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"Team Ada: Ada Advocacy Issues (83 & 95)" <[log in to unmask]>
Bill Taylor <[log in to unmask]>
Tue, 12 Oct 1999 10:49:45 -0700
AdaWorks <[log in to unmask]>
AdaWorks <[log in to unmask]>
TEXT/PLAIN (60 lines)
On Mon, 11 Oct 1999, Bill Taylor wrote:

> Rational Rose has an Ada add-in that successfully generates Ada 95 from UML.

I am including some UML diagrams in my book (in progress) and would love to
have some examples from the Rose add-in's to include, with attribution, of

> Parameterised Classes map very well to generic packages, allowing any of the
> kind of formal parameter to be generated and the corresponding actuals to be
> supplied in the instantiation. Formal parameters don't fit well into UML but
> sufficiently for the required code to be generated.

I wonder if this includes generic formal signature pacakges. That is, those
packages that are little more than templates for generic formal pacakge
parameters.  This is one of the really powerful features of Ada 95 for
creating loosely-coupled generic reusable components.

> Child library units can be generated by specifying that a class is mapped to
> an Ada package called A.B - the semantics of the privateness of B cannot be
> captured in UML however.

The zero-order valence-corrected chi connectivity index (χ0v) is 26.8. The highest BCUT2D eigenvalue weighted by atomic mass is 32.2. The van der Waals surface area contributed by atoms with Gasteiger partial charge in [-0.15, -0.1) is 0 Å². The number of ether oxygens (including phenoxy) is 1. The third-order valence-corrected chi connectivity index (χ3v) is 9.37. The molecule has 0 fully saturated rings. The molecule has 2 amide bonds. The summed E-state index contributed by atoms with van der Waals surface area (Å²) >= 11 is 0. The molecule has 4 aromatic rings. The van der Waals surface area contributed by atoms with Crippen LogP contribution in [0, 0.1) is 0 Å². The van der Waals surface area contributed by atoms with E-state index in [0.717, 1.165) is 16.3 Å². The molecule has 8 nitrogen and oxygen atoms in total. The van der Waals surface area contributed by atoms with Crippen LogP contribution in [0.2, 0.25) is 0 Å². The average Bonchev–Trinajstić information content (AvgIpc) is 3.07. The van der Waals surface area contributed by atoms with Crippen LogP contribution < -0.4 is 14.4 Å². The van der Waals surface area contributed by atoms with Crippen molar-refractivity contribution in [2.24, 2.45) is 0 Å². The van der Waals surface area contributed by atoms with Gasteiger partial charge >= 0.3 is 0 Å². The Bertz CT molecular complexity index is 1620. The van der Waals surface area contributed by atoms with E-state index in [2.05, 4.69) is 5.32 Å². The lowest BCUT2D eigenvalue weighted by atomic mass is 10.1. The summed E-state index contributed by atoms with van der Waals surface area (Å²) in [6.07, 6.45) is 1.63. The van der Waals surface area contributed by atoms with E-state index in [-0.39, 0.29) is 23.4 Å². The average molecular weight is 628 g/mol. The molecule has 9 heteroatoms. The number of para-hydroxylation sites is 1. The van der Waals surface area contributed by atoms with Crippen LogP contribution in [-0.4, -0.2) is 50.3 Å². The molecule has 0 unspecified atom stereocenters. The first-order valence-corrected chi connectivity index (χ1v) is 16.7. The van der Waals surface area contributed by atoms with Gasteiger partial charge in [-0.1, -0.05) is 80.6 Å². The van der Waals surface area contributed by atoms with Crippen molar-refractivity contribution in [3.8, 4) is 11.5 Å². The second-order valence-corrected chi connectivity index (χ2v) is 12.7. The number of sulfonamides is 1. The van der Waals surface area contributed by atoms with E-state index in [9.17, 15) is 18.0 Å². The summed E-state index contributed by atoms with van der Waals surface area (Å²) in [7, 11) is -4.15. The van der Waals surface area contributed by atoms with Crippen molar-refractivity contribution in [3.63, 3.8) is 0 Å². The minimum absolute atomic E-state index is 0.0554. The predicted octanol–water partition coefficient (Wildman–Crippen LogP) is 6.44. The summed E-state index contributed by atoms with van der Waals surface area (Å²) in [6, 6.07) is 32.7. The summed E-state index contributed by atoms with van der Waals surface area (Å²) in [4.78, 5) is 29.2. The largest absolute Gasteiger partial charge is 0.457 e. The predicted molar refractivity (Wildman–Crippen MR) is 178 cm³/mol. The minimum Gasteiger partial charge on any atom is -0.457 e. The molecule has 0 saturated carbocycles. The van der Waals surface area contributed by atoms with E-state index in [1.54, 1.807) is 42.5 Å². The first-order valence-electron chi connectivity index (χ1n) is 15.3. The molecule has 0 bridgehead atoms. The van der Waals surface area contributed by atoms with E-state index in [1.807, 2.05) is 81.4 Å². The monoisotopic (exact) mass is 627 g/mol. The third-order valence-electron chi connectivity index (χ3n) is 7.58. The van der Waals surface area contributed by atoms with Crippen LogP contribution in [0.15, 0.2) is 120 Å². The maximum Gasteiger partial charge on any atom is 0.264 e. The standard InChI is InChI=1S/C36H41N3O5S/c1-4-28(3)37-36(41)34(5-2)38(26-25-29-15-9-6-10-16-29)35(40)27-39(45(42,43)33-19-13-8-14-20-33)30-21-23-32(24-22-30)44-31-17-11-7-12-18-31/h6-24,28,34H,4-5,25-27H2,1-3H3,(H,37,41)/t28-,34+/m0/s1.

Actually, as I see UML, the notion of privateness is not well represented for
most languages.  Even for C++, where the distinction is made between private,
protected and public, this is an implementation detail that seems to be
implied by the overall design and visibility requirements of the attributes.

More serious is the confusion of a private child unit with a class.  The
semantics are quite different.  In fact, it is that difference in semantics
that makes child library units such an attractive alternative to designing
every construct as a first-class object.

> By choice, a class can be mapped to a tagged type, a record type, a task
> type or a protected type, but in the last two cases inheritance cannot be
> supported.

This appears to be a fairly straightforward mapping.  The problem is that
the morphology of a protected type, for example, is seductively similar to
a class but the semantics are quite different.

Perhaps the real problem is reflected in the comments of Dr. Eachus where he
notes the emphaisis on using UML at a high-level of design and "decorating"
it with appropriate details.  It may be heretical to suggest, but I wonder
if there is a better approach than UML for Ada.  That is, are there good
alternative modeling notations and methods that more closely map to the
Ada language?


Richard Riehle
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AdaWorks Software Engineering
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(650) 328-1815
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